David Cherry's blog

In Case of Emergency: Grab Your Laptop, Tablet or Smartphone and Stay Informed

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Chances are you’ve never found yourself thinking, “Hmmm, my schedule’s pretty light this week. This would be a good time to get that natural disaster out of the way.” Emergencies--much like visits from your cousin, his wife and their kids who somehow maintain a 24 hour a day, Tasmanian devil-style sugar rush--never come at a convenient time.

Complicating matters is the fact that emergencies don’t happen very often--which is good, of course--but it also makes them all the more dangerous. Your memory tends to round off the jagged edges, and you find yourself thinking, “Oh, Ike really wasn’t so bad…” Then there are those emergencies that, frankly, you would just rather not think a...

Join the Discussion: eBooks, Libraries and Independent Authors

Photo Credit: EBook Reader by goXunuReviewsThere’s no doubt that one of the most exciting developments in the world of books over the last several years has been the exponential growth in the eBook market. Amazon.com now routinely sells more Kindle editions than print. Harris County Public Library has seen a 65% rise in ebook circulation since March over the same period last year.

To the average reader, eBooks are not much different from the good old ink-on-paper variety, but they differ in ways that make the time-honored models for sales and distribution problematic. So the advent of eBooks continues to pose challenges to everyone involved in the business of putting reading material into the hands of the public: from the big traditional publishing houses, to the online megastores, to agents, to authors...

The Amazing Read: Summer Reading Challenge, Week 9

Amazing Read LogoI hope you had a chance to take last week's challenge. With all the news zipping at us from all directions these days, it was nice to be reminded that peeling it off the page is not just a viable option, but in many ways a better one. I had a chance to whittle down the stack of New Yorkers gathering dust on the nightstand. That's right, The New Yorker isn't just a  collection highbrow of cartoons. It features some of the best long-form journalism going today by writers like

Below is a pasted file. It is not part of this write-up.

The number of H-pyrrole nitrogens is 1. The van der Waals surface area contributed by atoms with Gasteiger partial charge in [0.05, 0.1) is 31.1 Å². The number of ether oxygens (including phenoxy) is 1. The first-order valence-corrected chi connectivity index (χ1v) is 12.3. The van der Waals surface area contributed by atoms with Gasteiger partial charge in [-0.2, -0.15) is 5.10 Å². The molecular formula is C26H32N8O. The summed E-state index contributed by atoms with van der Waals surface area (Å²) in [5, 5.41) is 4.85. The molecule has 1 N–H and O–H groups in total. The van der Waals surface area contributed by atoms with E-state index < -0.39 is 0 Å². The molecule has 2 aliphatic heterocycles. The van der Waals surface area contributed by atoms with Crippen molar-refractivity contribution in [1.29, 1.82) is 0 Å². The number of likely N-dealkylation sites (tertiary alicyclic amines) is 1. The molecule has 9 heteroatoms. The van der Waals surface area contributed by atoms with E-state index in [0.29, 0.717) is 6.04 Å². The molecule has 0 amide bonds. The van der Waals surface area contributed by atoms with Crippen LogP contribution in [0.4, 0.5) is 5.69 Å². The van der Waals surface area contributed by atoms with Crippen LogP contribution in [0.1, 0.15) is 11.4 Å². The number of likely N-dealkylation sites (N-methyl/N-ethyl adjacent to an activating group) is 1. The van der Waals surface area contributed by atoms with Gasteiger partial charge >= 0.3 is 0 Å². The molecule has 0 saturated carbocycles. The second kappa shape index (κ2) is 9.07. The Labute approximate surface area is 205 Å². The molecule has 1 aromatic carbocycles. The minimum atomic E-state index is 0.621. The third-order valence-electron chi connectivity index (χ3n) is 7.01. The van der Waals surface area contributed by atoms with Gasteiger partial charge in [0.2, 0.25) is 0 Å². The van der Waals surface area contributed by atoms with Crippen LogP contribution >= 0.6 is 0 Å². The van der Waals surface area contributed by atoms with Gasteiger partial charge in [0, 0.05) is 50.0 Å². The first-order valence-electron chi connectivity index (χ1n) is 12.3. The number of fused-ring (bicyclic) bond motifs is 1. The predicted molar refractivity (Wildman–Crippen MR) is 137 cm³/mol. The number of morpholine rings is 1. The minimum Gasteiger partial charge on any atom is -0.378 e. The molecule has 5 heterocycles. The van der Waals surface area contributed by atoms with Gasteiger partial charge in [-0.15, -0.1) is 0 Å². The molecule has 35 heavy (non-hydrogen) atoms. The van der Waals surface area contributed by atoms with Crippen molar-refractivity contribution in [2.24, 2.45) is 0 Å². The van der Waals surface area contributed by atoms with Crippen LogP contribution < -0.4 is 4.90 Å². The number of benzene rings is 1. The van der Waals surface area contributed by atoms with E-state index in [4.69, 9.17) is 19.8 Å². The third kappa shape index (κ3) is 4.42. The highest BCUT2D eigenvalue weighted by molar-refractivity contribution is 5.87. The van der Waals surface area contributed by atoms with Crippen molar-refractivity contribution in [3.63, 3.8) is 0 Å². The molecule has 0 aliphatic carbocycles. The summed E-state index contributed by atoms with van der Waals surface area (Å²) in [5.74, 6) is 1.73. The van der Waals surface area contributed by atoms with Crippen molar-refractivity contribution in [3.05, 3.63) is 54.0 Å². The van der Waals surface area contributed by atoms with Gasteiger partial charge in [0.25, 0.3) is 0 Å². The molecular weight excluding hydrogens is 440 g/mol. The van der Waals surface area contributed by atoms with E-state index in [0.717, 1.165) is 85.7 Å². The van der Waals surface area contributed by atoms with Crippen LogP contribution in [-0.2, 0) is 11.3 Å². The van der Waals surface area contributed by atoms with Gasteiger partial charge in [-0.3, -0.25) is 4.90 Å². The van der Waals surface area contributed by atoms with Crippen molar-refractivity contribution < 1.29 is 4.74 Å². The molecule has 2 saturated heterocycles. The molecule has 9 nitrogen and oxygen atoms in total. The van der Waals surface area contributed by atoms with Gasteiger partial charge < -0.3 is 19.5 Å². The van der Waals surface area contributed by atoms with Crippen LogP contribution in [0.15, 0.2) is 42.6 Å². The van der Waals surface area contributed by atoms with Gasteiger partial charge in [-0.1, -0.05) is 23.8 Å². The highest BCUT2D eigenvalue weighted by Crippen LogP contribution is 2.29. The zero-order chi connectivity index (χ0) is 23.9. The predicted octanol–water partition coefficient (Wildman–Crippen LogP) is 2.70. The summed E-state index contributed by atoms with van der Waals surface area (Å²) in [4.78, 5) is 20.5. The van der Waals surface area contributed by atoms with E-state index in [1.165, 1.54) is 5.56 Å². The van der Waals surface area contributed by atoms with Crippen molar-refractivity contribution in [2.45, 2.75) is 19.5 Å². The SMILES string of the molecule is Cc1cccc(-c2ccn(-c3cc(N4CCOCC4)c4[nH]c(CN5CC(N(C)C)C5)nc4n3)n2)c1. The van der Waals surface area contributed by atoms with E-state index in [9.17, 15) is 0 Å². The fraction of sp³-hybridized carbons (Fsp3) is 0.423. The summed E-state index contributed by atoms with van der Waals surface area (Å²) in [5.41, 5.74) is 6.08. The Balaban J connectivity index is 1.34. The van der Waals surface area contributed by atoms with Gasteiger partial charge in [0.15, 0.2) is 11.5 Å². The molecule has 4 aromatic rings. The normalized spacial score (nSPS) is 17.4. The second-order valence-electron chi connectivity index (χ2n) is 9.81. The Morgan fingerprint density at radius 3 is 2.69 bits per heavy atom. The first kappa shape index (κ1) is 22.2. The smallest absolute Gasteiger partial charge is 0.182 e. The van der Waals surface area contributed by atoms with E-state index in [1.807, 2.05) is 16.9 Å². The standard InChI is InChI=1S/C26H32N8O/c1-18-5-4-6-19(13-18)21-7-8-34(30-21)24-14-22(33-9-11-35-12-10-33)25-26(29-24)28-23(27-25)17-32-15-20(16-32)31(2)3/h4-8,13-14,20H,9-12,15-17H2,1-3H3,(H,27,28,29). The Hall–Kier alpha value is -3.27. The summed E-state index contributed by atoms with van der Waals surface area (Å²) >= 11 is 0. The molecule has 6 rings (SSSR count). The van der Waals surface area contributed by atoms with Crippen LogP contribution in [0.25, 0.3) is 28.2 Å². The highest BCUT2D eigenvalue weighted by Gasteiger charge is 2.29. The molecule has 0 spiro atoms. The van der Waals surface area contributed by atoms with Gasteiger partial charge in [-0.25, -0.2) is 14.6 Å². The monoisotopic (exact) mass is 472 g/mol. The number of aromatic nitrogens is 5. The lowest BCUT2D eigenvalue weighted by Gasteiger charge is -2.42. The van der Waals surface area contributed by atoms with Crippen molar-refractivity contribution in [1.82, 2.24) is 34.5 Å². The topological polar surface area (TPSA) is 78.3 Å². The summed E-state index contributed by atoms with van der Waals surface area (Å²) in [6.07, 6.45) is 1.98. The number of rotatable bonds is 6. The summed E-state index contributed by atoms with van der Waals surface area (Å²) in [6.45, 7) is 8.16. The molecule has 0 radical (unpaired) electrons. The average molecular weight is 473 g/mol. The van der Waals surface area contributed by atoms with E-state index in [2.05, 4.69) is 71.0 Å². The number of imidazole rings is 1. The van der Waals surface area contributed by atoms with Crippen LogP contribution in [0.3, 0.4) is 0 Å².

Fire and Ice (But Mostly Ice): The Poetry of Robert Frost

Cover Art: The Early Poems / Robert Frost“Stopping By Woods on a Snowy Evening” and “The Road Not Taken” still hover near the top of any list of America’s best-loved poems. Frost’s hard-eyed New England practicality, craggy jaw, snow white hair, and the singularly apt surname to go with them represent in many people’s minds everything an American poet should be—none of those twee, beret-wearing types for us!--It doesn’t hurt his continuing popularity that he worked in forms as solid and stolid as New Hampshire granite.

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The Amazing Read: Summer Reading Challenge, Week 7

Amazing Read Challenge LogoA Funny Thing Happened on the Way to the Library: I've always found it fascinating that so many of our funniest artists lead such unhappy private lives: think comedians like Buster Keaton, W. C. Fields, and Lenny Bruce, or writers like John Kennedy Toole, and <...

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